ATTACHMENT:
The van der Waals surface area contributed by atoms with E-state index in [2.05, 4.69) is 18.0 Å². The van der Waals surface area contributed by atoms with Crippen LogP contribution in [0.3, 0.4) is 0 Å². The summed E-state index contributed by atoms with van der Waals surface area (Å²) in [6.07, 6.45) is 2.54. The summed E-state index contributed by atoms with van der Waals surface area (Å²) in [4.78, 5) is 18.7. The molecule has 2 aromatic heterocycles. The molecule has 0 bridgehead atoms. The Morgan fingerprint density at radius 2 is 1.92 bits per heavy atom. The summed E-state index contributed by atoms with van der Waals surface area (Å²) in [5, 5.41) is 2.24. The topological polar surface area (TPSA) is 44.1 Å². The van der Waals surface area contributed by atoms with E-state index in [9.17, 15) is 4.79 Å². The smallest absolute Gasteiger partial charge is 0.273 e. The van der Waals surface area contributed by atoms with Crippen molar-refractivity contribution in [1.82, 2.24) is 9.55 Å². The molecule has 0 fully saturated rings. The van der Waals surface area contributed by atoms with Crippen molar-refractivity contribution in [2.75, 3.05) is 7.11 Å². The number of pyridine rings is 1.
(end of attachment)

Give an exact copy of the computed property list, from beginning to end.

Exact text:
The van der Waals surface area contributed by atoms with E-state index in [2.05, 4.69) is 18.0 Å². The van der Waals surface area contributed by atoms with Crippen LogP contribution in [0.3, 0.4) is 0 Å². The summed E-state index contributed by atoms with van der Waals surface area (Å²) in [6.07, 6.45) is 2.54. The summed E-state index contributed by atoms with van der Waals surface area (Å²) in [4.78, 5) is 18.7. The molecule has 2 aromatic heterocycles. The molecule has 0 bridgehead atoms. The Morgan fingerprint density at radius 2 is 1.92 bits per heavy atom. The summed E-state index contributed by atoms with van der Waals surface area (Å²) in [5, 5.41) is 2.24. The topological polar surface area (TPSA) is 44.1 Å². The van der Waals surface area contributed by atoms with E-state index in [9.17, 15) is 4.79 Å². The smallest absolute Gasteiger partial charge is 0.273 e. The van der Waals surface area contributed by atoms with Crippen molar-refractivity contribution in [1.82, 2.24) is 9.55 Å². The molecule has 0 fully saturated rings. The van der Waals surface area contributed by atoms with Crippen molar-refractivity contribution in [2.75, 3.05) is 7.11 Å². The number of pyridine rings is 1.